The Supreme Court ruled March 27 that a California plastics company does not owe back wages to an illegal immigrant. The case was being watched closely by business, labor and immigrant groups.
The court sided with Hoffman Plastic Compounds Inc., a Paramount, Calif., PVC compounder that has waged a 13-year legal battle with the National Labor Relations Board.
The case began in 1989, when NLRB ruled that Hoffman illegally fired several workers to squelch a union drive. When one of the workers admitted under oath in 1993 that he was an illegal immigrant, the company and the government began a court fight over whether the company had to pay more than $120,000 in back wages and interest to the former worker.
The Supreme Court, in a 5-4 ruling, overruled a decision by the U.S. Court of Appeals in Washington and said the company is not required to pay the wages to former blender operator Jose Castro.
Castro, who was born in Mexico, presented the birth certificate of a friend to get the job.
``Awarding back pay in a case like this not only trivializes the immigration laws, it also condones and encourages future violations,'' Chief Justice William Rehnquist wrote, for the majority.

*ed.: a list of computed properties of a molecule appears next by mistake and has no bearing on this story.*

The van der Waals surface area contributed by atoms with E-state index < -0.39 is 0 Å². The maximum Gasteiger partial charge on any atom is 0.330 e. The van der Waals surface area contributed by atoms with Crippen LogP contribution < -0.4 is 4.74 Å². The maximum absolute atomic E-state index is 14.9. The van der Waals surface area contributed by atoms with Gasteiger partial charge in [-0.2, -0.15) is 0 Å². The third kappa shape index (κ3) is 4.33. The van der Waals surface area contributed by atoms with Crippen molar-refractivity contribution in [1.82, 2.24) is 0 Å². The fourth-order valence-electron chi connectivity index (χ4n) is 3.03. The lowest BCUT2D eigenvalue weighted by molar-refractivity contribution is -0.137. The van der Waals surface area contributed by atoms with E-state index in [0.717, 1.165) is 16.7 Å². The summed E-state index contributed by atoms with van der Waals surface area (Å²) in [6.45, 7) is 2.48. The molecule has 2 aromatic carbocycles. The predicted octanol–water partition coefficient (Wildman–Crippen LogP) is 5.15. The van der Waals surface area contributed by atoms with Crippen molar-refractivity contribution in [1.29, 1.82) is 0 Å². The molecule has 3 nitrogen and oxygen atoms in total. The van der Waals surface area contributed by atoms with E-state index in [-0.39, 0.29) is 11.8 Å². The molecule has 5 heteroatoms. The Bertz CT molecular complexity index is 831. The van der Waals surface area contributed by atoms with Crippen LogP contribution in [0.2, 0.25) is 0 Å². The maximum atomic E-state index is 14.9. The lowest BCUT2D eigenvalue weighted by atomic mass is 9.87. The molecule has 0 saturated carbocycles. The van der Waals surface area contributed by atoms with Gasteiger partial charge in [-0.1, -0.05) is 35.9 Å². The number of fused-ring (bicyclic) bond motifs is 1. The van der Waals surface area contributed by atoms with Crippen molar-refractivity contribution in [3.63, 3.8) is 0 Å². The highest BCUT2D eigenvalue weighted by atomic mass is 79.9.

``The board asks that we ... award back pay to an illegal alien for years of work not performed, for wages that could not have been lawfully earned, and for a job obtained in the first instance by a criminal fraud,'' Rehnquist wrote.
The dissenting opinion, written by Justice Stephen Breyer, said companies would have an incentive to violate labor laws if illegal immigrants were given less protection than legal workers.
Breyer said the majority opinion means companies can hire illegal workers ``with a wink and a nod'' as a way to lower their labor costs: ``In the absence of the back-pay weapon, employers could conclude that they can violate the labor laws at least once with impunity.''
President Ron Hoffman was pleased with the ruling.
``I figure it this way — after 13 years of persevering, justice has finally been done. I had my doubts over the years.''
Hoffman said he has spent about $45,000 fighting the case.
An NLRB spokeswoman declined to comment.
Hoffman lawyer Ryan McCortney said the case could have broader implications. It could mean companies in other situations now would not have to pay back wages to workers that the company did not know were illegal aliens, he said.
The government said Hoffman illegally targeted several employees, including Castro, who helped with the union drive, but the company disputes that and said the workers were laid off when business slumped. Still, Hoffman did not formally challenge the NLRB decision that it fired the workers illegally.
Hoffman said he called the workers back a few months later when business improved, but the NLRB said the recall notice was not specific enough.